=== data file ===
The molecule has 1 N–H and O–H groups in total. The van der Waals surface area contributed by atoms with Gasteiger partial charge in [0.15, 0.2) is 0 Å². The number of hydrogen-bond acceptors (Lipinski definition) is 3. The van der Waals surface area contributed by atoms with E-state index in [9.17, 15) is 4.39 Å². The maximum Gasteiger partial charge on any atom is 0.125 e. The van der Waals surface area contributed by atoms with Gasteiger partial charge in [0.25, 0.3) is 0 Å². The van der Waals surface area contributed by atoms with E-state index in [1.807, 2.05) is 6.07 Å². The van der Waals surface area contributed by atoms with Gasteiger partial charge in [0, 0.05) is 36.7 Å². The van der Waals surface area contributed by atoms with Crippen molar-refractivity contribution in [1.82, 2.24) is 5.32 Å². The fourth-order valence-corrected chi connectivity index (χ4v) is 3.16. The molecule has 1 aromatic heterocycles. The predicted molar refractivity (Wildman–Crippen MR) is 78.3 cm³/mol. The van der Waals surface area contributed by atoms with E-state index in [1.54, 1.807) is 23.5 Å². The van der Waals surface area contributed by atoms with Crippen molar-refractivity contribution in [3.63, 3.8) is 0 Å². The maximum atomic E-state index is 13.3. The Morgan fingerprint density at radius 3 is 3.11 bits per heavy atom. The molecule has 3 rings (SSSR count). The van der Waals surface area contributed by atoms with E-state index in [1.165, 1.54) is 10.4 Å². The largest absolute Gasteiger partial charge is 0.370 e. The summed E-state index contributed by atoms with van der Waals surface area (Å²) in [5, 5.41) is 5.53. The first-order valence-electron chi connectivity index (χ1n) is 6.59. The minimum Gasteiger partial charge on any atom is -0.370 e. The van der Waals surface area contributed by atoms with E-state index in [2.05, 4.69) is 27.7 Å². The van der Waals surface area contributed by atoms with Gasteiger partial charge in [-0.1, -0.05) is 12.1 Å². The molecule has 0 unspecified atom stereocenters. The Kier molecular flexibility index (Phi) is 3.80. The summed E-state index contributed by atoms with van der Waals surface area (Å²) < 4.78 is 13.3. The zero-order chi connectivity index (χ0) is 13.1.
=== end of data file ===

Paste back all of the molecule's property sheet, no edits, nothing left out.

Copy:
The molecule has 1 N–H and O–H groups in total. The van der Waals surface area contributed by atoms with Gasteiger partial charge in [0.15, 0.2) is 0 Å². The number of hydrogen-bond acceptors (Lipinski definition) is 3. The van der Waals surface area contributed by atoms with E-state index in [9.17, 15) is 4.39 Å². The maximum Gasteiger partial charge on any atom is 0.125 e. The van der Waals surface area contributed by atoms with Gasteiger partial charge in [0.25, 0.3) is 0 Å². The van der Waals surface area contributed by atoms with E-state index in [1.807, 2.05) is 6.07 Å². The van der Waals surface area contributed by atoms with Gasteiger partial charge in [0, 0.05) is 36.7 Å². The van der Waals surface area contributed by atoms with Crippen molar-refractivity contribution in [1.82, 2.24) is 5.32 Å². The fourth-order valence-corrected chi connectivity index (χ4v) is 3.16. The molecule has 1 aromatic heterocycles. The predicted molar refractivity (Wildman–Crippen MR) is 78.3 cm³/mol. The van der Waals surface area contributed by atoms with E-state index in [1.54, 1.807) is 23.5 Å². The van der Waals surface area contributed by atoms with Crippen molar-refractivity contribution in [3.63, 3.8) is 0 Å². The maximum atomic E-state index is 13.3. The Morgan fingerprint density at radius 3 is 3.11 bits per heavy atom. The molecule has 3 rings (SSSR count). The van der Waals surface area contributed by atoms with E-state index in [1.165, 1.54) is 10.4 Å². The largest absolute Gasteiger partial charge is 0.370 e. The summed E-state index contributed by atoms with van der Waals surface area (Å²) in [5, 5.41) is 5.53. The first-order valence-electron chi connectivity index (χ1n) is 6.59. The minimum Gasteiger partial charge on any atom is -0.370 e. The van der Waals surface area contributed by atoms with E-state index in [2.05, 4.69) is 27.7 Å². The van der Waals surface area contributed by atoms with Gasteiger partial charge in [-0.1, -0.05) is 12.1 Å². The molecule has 0 unspecified atom stereocenters. The Kier molecular flexibility index (Phi) is 3.80. The summed E-state index contributed by atoms with van der Waals surface area (Å²) < 4.78 is 13.3. The zero-order chi connectivity index (χ0) is 13.1.